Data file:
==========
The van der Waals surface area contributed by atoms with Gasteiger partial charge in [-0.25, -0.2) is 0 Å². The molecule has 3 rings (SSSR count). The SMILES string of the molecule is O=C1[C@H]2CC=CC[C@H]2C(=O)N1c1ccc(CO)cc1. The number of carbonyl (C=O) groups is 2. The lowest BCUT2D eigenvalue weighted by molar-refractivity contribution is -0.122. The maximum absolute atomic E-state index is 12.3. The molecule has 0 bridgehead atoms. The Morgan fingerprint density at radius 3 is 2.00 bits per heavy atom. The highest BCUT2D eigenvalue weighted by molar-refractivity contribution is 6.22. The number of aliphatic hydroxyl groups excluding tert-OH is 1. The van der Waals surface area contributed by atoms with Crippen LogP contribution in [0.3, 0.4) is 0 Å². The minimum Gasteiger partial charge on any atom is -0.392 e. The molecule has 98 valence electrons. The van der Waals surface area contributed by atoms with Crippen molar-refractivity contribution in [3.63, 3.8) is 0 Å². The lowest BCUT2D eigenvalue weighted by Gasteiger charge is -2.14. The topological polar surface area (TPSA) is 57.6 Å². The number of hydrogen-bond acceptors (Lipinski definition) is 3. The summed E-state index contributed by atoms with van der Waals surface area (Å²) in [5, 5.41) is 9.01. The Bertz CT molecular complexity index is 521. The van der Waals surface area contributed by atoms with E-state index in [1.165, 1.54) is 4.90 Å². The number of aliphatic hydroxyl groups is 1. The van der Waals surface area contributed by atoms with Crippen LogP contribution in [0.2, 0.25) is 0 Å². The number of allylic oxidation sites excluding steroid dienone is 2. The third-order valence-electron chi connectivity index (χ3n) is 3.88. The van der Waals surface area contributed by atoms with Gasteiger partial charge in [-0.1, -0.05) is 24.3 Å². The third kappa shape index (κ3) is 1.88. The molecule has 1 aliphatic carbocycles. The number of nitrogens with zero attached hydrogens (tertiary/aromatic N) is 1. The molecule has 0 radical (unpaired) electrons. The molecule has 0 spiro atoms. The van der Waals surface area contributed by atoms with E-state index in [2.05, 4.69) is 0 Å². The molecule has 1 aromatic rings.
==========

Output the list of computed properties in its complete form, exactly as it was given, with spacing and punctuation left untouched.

The van der Waals surface area contributed by atoms with Gasteiger partial charge in [-0.25, -0.2) is 0 Å². The molecule has 3 rings (SSSR count). The SMILES string of the molecule is O=C1[C@H]2CC=CC[C@H]2C(=O)N1c1ccc(CO)cc1. The number of carbonyl (C=O) groups is 2. The lowest BCUT2D eigenvalue weighted by molar-refractivity contribution is -0.122. The maximum absolute atomic E-state index is 12.3. The molecule has 0 bridgehead atoms. The Morgan fingerprint density at radius 3 is 2.00 bits per heavy atom. The highest BCUT2D eigenvalue weighted by molar-refractivity contribution is 6.22. The number of aliphatic hydroxyl groups excluding tert-OH is 1. The van der Waals surface area contributed by atoms with Crippen LogP contribution in [0.3, 0.4) is 0 Å². The minimum Gasteiger partial charge on any atom is -0.392 e. The molecule has 98 valence electrons. The van der Waals surface area contributed by atoms with Crippen molar-refractivity contribution in [3.63, 3.8) is 0 Å². The lowest BCUT2D eigenvalue weighted by Gasteiger charge is -2.14. The topological polar surface area (TPSA) is 57.6 Å². The number of hydrogen-bond acceptors (Lipinski definition) is 3. The summed E-state index contributed by atoms with van der Waals surface area (Å²) in [5, 5.41) is 9.01. The Bertz CT molecular complexity index is 521. The van der Waals surface area contributed by atoms with E-state index in [1.165, 1.54) is 4.90 Å². The number of aliphatic hydroxyl groups is 1. The van der Waals surface area contributed by atoms with Crippen LogP contribution in [0.2, 0.25) is 0 Å². The number of allylic oxidation sites excluding steroid dienone is 2. The third-order valence-electron chi connectivity index (χ3n) is 3.88. The van der Waals surface area contributed by atoms with Gasteiger partial charge in [-0.1, -0.05) is 24.3 Å². The third kappa shape index (κ3) is 1.88. The molecule has 1 aliphatic carbocycles. The number of nitrogens with zero attached hydrogens (tertiary/aromatic N) is 1. The molecule has 0 radical (unpaired) electrons. The molecule has 0 spiro atoms. The van der Waals surface area contributed by atoms with E-state index in [2.05, 4.69) is 0 Å². The molecule has 1 aromatic rings.